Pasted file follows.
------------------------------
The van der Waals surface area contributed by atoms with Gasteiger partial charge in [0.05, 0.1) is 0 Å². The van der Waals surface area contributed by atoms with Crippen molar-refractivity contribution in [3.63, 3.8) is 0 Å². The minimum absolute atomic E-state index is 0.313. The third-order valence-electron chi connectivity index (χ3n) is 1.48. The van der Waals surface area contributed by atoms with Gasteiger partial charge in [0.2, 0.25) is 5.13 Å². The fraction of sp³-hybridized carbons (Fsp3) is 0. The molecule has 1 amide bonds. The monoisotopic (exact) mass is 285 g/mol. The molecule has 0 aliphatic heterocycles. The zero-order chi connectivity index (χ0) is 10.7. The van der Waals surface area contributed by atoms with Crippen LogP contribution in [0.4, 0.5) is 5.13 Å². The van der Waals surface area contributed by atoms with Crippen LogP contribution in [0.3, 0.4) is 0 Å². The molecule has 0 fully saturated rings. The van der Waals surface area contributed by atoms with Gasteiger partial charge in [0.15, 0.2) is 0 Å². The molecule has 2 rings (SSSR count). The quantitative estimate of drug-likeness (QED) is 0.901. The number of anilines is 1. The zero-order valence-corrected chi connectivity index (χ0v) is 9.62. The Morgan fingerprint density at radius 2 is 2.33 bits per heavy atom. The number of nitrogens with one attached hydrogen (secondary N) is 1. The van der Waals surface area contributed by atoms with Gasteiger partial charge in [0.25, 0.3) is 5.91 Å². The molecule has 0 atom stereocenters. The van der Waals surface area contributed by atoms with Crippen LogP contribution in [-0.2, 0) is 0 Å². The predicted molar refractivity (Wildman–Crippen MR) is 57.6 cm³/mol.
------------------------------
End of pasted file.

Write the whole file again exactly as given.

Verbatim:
The van der Waals surface area contributed by atoms with Gasteiger partial charge in [0.05, 0.1) is 0 Å². The van der Waals surface area contributed by atoms with Crippen molar-refractivity contribution in [3.63, 3.8) is 0 Å². The minimum absolute atomic E-state index is 0.313. The third-order valence-electron chi connectivity index (χ3n) is 1.48. The van der Waals surface area contributed by atoms with Gasteiger partial charge in [0.2, 0.25) is 5.13 Å². The fraction of sp³-hybridized carbons (Fsp3) is 0. The molecule has 1 amide bonds. The monoisotopic (exact) mass is 285 g/mol. The molecule has 0 aliphatic heterocycles. The zero-order chi connectivity index (χ0) is 10.7. The van der Waals surface area contributed by atoms with Crippen LogP contribution in [0.4, 0.5) is 5.13 Å². The van der Waals surface area contributed by atoms with Crippen LogP contribution in [0.3, 0.4) is 0 Å². The molecule has 0 fully saturated rings. The van der Waals surface area contributed by atoms with Gasteiger partial charge in [0.15, 0.2) is 0 Å². The molecule has 2 rings (SSSR count). The quantitative estimate of drug-likeness (QED) is 0.901. The number of anilines is 1. The zero-order valence-corrected chi connectivity index (χ0v) is 9.62. The Morgan fingerprint density at radius 2 is 2.33 bits per heavy atom. The number of nitrogens with one attached hydrogen (secondary N) is 1. The van der Waals surface area contributed by atoms with Gasteiger partial charge in [0.25, 0.3) is 5.91 Å². The molecule has 0 atom stereocenters. The van der Waals surface area contributed by atoms with Crippen LogP contribution in [-0.2, 0) is 0 Å². The predicted molar refractivity (Wildman–Crippen MR) is 57.6 cm³/mol.